Saturday, December 12, 2009
baptism, birth and family
Meaghan was baptized last night, along with another dear person from our church (Adriana). Here is the text of the short message I gave. I hope it blesses you! -Troy
Baptism, Birth and Family
There was a time when you were a baby, but you were still waiting to be born. That is the time when you were in your mother’s womb. Just before your birth you were a fully formed baby but you were yet to be born into the world. In some ways you were already in the world, because your mother was in the world and you were in your mother. But when you came out of her womb, you were in the world in a new and special way.
You are not the only ones to have experienced this. Before any of us were born, we spent a long time soaking in water. Nicolas, my son, was overdue, so when he came out he looked a bit wrinkled (in a cute sort of way) because, as my wife says, “He was soaking for a long time.”
I’ve been talking about wombs and water because it helps explain some things Jesus said once about God’s kingdom (and about baptism). One night, a religious leader named Nicodemus paid a visit to Jesus. Nicodemus wanted to hear more about some things Jesus had been teaching. These teachings had to do with participation in a new world called “the kingdom of God.” The kingdom of God consisted of a new way of life led by a new group of people in which they endeavored to live according to God’s desires and God’s authority over everything. Nicodemus wanted to know more about this so-called “kingdom of God.”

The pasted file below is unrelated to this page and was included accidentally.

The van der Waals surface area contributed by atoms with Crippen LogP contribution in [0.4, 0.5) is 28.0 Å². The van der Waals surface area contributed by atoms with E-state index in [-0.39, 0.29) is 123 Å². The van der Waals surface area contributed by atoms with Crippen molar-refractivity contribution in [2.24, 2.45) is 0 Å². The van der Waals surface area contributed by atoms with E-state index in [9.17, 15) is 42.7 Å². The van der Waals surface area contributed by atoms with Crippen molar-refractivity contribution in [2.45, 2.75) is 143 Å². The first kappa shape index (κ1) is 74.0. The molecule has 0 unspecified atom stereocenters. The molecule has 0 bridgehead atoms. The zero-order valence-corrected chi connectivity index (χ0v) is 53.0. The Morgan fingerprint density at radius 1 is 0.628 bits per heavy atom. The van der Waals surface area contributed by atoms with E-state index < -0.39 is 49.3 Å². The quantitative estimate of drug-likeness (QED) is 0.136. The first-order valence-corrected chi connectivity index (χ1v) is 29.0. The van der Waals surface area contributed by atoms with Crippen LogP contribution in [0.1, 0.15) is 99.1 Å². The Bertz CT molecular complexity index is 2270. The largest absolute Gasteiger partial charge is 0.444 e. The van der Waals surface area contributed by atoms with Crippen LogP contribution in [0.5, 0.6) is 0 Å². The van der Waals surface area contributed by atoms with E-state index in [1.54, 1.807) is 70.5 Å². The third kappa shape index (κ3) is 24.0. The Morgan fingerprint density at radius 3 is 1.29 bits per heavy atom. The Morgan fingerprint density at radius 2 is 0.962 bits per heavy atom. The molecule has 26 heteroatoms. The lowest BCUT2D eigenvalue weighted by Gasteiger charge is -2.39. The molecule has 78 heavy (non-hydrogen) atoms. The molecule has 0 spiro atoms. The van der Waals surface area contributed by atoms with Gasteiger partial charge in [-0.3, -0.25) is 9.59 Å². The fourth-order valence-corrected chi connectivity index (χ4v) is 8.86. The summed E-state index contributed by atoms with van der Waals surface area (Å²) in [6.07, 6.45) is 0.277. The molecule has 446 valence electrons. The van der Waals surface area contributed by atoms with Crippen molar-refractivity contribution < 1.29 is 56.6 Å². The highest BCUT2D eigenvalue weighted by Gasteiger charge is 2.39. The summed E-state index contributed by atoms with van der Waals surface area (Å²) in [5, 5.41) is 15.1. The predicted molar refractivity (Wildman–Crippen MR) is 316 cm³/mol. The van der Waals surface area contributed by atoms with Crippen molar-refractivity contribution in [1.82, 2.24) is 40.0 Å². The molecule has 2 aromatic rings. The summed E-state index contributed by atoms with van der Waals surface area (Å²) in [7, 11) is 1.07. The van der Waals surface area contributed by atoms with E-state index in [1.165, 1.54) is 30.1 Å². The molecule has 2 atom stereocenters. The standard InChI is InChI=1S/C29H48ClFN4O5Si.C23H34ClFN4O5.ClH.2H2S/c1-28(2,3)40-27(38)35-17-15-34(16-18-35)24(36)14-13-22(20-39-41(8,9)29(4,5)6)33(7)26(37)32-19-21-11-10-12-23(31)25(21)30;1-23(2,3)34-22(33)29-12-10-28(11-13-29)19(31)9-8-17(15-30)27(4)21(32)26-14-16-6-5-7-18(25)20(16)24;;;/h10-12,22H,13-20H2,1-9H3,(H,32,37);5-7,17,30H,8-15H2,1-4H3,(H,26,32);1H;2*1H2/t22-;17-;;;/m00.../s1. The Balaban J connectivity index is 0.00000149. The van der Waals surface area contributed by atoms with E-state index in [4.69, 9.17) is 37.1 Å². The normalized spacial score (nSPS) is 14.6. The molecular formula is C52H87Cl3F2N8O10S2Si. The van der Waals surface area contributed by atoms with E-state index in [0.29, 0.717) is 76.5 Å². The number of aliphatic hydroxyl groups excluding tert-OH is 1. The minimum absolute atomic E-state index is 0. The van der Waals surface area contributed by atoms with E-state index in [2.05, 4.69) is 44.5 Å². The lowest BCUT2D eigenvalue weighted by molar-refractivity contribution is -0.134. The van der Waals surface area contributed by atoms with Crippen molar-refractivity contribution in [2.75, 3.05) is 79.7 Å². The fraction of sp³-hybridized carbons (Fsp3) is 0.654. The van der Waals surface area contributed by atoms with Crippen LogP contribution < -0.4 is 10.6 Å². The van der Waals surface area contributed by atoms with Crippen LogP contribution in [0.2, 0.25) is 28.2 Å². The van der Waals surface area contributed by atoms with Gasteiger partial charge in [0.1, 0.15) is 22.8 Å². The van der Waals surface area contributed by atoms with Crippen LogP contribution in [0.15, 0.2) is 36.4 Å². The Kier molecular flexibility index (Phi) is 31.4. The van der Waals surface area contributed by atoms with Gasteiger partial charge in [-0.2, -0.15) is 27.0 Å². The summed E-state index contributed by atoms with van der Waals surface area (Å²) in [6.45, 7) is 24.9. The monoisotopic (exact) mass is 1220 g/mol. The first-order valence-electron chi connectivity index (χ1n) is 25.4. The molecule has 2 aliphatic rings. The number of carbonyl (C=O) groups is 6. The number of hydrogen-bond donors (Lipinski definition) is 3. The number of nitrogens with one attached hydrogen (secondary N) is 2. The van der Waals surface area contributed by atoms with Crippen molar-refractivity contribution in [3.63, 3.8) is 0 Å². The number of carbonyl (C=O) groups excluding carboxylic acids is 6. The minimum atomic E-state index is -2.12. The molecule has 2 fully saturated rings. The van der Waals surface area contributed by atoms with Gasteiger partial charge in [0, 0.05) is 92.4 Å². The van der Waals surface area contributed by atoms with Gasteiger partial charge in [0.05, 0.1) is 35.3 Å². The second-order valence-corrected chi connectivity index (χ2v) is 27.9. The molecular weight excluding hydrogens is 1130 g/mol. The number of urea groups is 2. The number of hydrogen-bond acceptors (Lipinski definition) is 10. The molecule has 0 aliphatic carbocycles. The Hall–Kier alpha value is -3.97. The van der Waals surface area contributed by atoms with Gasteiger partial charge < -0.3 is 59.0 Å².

So, Jesus began their conversation by telling Nicodemus that, in order to enter this new kingdom, one had to be “born again” first.
This seemed a strange expression to Nicodemus, so he asked Jesus how it was possible to be “born again.”
Jesus explained that he was not asking Nicodemus to enter his mother’s womb all over again, but that Nicodemus needed to come forth from God’s spiritual womb: Nicodemus needed to be “born of the Spirit.”
These were Jesus’ words: "I tell you the truth, no one can enter the kingdom of God unless he is born of water and the Spirit. Flesh gives birth to flesh, but the Spirit gives birth to spirit. You should not be surprised at my saying, 'You must be born again.'" (John 3:5-7)